It was a seminal moment, a truly great game, and a line of demarcation for two basketball programs that haven't had a truly marquee rivalry game since 1987, in a state that really does love basketball -- if you give it a little nudge.
Iowa State 85, Iowa 82 was also a thrilling, high-speed affair. It was 40 minutes of sheer, evenly matched entertainment. It was a clear indication that, in their twin streaks to national prominence, both the Cyclones and the Hawkeyes have not only become good but somehow become have done so at exactly the same time. It was a gigantic vibrating cardinal-and-gold love-in, or a high-decibel world-record attempt, or both.
It was, more than anything, a great win for Iowa State and coach Fred Hoiberg, which is starting to become a habit.
And it was a brutal, heartbreaking, kick-in-the-teeth kind of loss for Iowa -- a glaring, gobstopping missed opportunity for a team that was sure it kicked that tic in 2012-13.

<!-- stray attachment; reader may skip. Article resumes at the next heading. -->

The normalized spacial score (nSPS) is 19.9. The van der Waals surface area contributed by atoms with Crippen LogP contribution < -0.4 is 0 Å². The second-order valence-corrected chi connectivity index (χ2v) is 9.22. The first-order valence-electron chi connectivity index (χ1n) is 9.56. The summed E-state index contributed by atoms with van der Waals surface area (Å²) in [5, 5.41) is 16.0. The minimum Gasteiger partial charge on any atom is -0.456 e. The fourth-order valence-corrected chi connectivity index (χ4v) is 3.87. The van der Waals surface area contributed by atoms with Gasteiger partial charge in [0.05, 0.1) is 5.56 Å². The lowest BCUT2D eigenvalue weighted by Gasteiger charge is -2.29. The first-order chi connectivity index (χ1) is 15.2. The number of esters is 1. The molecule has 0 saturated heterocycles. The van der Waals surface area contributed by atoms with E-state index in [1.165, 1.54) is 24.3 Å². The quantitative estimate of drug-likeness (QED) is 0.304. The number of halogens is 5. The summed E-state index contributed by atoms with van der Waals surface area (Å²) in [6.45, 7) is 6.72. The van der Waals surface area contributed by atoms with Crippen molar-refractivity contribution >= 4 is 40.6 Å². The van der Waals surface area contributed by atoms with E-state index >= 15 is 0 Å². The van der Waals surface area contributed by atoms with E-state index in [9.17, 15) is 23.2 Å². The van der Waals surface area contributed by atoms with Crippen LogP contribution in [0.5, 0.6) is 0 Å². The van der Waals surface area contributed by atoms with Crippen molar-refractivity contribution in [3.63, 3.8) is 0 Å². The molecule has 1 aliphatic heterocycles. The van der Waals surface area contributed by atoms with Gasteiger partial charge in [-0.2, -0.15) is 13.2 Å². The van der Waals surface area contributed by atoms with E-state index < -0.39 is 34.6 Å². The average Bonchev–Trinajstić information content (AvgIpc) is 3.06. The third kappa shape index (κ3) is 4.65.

Perhaps the most frustrating part for Iowa fans is the inability to direct frustration. Viewed from a more remote, detached perspective, Friday night's loss was less a breakdown than a very good 40-minute effort in a difficult road environment that came down to 13 seconds and two statistically advantageous circumstances, all of which went Iowa State's way.
Instead, Gesell -- facing a storm of noise at Hilton Coliseum; "You could feel the vibrations in the building again," Hoiberg said -- missed the first. He rimmed out the second.
Iowa still had a chance. After the Cyclones' Dustin Hogue made two foul shots to put the Cyclones up by three, Gesell advanced again. The Hawkeyes ran a pretty simple wing-screen set and got a shockingly open look for guard Zach McCabe. Down three, with overtime on the line, it was the kind of look college basketball teams never, ever get. Iowa got it, and got it for one of the best shooters in the country to date this season -- a 48.5 percent 3-point shooter. McCabe was lined up. He was square. His shot rimmed out, too.
How do you even get mad about that? Where do you direct your anger? The gulf between process and outcome can be vast. Even with Iowa's issues down the stretch in the second half, it got the shots it needed to get to win the game. They didn't go in. What are you going to do?